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Pantry Management: Get Yours in Shape for the Upcoming Season

Regular Food in Jars contributor Alex Jones is here today to share her tale of a much-needed pantry clean-out. If you need inspiration to do the same, read on!

While I don’t get around to doing it nearly often enough, I’m a big proponent of spending a weekend afternoon (or a whole day if you’ve got the time and the patience) to deep cleaning and organizing in your living space.

It could be your bedroom, the fridge, your kitchen cabinets, or whatever dusty, jumbled, or otherwise messy space slowly scrapes away at your soul every time you walk by it without a plan to put things in order.

As I’ve mentioned before, it’s easy for me to make and ignore messes until I just can’t any more and they’re driving me crazy.

My canning pantry is a hall closet just outside the large front room that serves as the kitchen, dining room, living room, and occasional laundry room of my small two-bedroom apartment. (It’s also nearly impossible to photograph because of the layout, so you’ll be spared “before” and “after” photos.) In addition to a plastic utility shelving unit packed with full and empty jars, it has to be home to extra folding chairs, a giant roll of kraft paper, our bulk stashes of toilet paper and paper towels, my boyfriend’s ancient projector screen, our cooler, and our vacuum.

Lately it has also been home to a substantial Red Bull mini-fridge that I got from a friend, intending to make cheese in it. (Suffice it to say that it’s done nothing but sit there since it was given to me nearly a few years ago.) The space was getting so packed that empty jars were falling off of surfaces and it was impossible to find important ingredients I’d put up like cans of tomato puree.

I also hadn’t done a serious purge of items I’d canned in years — jars of failed experiments or so-so recipes from 2013 kept popping up and getting shoved to the back of the shelf again while I looked for the last jar of tomatillo sauce or an empty eight-ounce jar for a recipe.

And, since I share my home with furry friends and the closet was too crowded to even sweep without pulling everything out of it, the closet was collecting serious tumbleweeds of cat hair. I couldn’t take it any more.

As gross as I let things get, the good news is that it only took me about two hours — between finishing an article on deadline and heading off to work an evening event — for me to do a pretty thorough job on the canning closet. I pulled everything out, organized it, decided what to keep and what to toss, swept and dusted and wiped, and put things back neatly.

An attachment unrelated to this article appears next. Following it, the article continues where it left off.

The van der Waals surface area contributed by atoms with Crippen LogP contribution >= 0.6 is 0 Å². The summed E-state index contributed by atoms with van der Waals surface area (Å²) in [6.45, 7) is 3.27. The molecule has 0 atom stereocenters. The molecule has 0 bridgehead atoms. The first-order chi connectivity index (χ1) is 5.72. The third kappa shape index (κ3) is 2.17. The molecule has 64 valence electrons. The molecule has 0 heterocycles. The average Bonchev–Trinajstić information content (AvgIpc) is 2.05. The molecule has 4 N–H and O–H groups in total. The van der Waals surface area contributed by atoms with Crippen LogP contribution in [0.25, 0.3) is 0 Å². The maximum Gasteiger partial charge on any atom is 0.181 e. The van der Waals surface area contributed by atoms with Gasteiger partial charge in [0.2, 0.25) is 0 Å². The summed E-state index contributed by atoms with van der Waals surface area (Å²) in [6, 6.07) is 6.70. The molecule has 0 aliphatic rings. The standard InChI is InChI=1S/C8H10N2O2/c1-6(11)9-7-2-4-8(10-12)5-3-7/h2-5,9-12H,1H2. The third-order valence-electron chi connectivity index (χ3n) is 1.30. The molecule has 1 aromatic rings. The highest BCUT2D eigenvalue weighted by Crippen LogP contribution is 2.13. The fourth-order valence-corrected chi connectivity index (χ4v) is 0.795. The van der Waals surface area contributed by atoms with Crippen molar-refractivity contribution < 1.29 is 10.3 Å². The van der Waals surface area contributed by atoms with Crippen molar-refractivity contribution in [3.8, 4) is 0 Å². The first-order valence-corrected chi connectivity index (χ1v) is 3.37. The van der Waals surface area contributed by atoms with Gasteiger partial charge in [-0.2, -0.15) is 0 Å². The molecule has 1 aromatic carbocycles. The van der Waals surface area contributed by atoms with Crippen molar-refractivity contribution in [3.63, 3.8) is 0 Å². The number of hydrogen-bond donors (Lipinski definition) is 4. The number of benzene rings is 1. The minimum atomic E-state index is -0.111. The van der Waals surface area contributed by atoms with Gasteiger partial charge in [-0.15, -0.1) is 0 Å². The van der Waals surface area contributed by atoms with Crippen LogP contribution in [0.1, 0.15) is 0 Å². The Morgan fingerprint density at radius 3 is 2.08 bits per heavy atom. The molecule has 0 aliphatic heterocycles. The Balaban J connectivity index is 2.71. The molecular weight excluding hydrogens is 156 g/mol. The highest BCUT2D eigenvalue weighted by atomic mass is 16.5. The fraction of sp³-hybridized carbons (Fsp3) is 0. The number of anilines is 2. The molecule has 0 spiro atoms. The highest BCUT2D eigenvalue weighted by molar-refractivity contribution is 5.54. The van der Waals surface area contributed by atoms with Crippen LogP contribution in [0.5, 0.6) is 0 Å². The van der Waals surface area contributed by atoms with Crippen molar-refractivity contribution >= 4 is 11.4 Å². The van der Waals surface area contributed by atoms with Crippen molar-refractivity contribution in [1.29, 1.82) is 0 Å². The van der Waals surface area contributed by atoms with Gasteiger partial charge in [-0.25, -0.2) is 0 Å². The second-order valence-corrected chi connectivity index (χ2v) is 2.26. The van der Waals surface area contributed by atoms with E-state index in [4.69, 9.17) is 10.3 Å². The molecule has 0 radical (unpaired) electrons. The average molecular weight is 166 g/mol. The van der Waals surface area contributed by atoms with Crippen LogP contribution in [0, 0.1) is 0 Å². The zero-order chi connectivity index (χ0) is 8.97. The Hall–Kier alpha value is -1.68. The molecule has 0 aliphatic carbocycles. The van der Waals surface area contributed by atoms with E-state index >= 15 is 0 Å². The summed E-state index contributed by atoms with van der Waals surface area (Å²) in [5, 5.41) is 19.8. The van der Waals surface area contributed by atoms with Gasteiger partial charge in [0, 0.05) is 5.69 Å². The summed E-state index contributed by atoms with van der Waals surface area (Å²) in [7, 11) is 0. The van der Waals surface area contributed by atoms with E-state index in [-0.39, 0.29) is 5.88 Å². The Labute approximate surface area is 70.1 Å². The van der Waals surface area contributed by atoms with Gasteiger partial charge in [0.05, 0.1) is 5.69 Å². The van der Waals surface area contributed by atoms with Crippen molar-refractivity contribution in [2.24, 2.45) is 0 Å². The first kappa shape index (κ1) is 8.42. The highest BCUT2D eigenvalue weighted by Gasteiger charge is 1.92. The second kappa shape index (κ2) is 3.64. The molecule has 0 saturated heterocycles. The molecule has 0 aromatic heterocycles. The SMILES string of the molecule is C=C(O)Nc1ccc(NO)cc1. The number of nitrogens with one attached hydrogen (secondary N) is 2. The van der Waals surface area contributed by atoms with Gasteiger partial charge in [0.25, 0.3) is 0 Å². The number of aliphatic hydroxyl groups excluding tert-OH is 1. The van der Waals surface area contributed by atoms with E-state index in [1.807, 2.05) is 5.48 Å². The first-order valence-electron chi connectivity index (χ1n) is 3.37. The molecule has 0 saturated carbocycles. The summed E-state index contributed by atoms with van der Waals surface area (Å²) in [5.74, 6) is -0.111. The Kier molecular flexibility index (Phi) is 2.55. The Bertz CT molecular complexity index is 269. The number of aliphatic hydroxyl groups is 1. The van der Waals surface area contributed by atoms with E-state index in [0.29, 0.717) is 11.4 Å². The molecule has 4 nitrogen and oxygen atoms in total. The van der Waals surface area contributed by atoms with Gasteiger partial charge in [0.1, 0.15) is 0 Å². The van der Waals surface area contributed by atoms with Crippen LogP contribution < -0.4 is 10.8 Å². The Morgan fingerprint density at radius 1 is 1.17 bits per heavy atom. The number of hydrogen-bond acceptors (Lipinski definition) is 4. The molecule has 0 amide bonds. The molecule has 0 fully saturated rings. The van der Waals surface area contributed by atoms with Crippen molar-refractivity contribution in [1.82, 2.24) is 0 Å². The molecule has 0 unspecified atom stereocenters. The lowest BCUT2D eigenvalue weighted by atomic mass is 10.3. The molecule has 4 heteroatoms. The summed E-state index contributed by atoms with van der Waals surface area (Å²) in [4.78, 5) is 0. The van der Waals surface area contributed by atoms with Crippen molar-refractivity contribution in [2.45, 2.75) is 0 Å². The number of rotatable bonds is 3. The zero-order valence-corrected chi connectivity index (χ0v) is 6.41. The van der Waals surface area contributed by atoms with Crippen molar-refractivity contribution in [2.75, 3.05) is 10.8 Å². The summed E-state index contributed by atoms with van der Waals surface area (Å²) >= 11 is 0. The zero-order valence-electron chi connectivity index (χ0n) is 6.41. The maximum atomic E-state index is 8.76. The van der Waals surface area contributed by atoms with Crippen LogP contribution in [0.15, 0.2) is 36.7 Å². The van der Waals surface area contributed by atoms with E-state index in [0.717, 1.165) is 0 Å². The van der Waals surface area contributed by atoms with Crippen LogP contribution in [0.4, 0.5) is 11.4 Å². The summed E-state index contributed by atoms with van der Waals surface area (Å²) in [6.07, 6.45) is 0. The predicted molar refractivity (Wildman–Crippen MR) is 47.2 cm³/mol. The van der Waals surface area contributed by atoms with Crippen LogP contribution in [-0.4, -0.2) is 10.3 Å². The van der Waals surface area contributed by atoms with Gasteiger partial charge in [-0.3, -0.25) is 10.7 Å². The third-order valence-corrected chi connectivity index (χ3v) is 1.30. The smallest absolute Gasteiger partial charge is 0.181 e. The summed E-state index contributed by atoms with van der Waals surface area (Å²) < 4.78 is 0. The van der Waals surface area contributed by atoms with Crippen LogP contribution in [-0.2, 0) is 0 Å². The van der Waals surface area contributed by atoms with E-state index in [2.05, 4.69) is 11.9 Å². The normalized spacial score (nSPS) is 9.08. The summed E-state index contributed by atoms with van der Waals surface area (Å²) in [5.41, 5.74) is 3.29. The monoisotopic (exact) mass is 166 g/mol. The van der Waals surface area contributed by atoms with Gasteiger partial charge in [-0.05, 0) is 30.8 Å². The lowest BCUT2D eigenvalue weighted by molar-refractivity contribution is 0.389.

I also found some forgotten, er, treats hidden back there. For the first time, I found a jar whose lid had corroded — a half-gallon jar full of clementine vinegar from months ago had eaten away at the lid from the inside. The peels and vinegar turned totally brown, and the lid crumbled away when I touched it.

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Pantry Management: Organizing Your Freezer for the Year Ahead

Food in Jars contributor Alex Jones is back again, this time with a post about her goal to get a better handle on her freezer situation for 2017. It has inspired me to do an inventory of my own freezer compartment and I’m with her in resolving to be better about keeping that space in check!

I don’t usually make resolutions, but 2017 so far has definitely been about refining some parts of my life that overwhelmed me in 2016. For me, that’s looked like refocusing my freelance work, getting a better handle on healthy eating habits, setting financial and life goals with my partner, engaging in political activism, and taking time for regular self-care.

Another has been a newfound focus on maintaining my living space, the two-bedroom apartment in West Philly that my man and I have lived in for almost six years now. We’re both the kind of people who can spend days (or weeks) stepping over and working around clutter and messes when other responsibilities take precedence. But more and more, we realize what a positive effect a clean, organized, and uncluttered space has on mood and productivity in our home.

So far I’ve swept the clutter from my desk, deep-cleaned the bathroom, and KonMari-ed my clothes. Now, I’m focusing on the kitchen, and I’ll be sharing some of my cleaning and organizing projects with you over my next few posts.

First, I wanted to reckon with my freezers. I have a 5.3-cubic foot chest freezer in one corner of the big front room that serves as our living room, dining room, and kitchen, plus the freezer compartment of my fridge.

Over time, the contents had become the ice-crusted and mysterious, with plastic tubs of last year’s leftover soup jumbled with big bags of flour and tiny bags of roasted jalapeños. Finding ingredients I’d frozen months before while a hot pan was waiting on the stove had become more and more of a hassle. It was time to excavate and take stock.

If you’re particularly worried about the effects of a brief thaw on your food or have a hoard of delicate freezables like ice cream, you can prepare some coolers with ice packs in which to stash your items before you empty the freezer. I planned to work quickly, so I simply cleared the counter and the dining table and used those as my staging surfaces.

I sorted items by type as I pulled them out of the deep freeze. There weren’t too many surprises, but the biggest shock was seeing all that food set out in one place.

The three gallons of sour cherries I’d picked from neighborhood trees and then stemmed and pitted. The fresh-milled flour I purchased with the intent of starting up a weekly bread baking habit. The leek tops I always tuck away to add to my next stock pot. The expensive foraged mushrooms I’d dried to flavor a future batch of risotto. And so, so many tomatoes—frozen whole, roasted into wrinkles, peeled, stewed, sauced.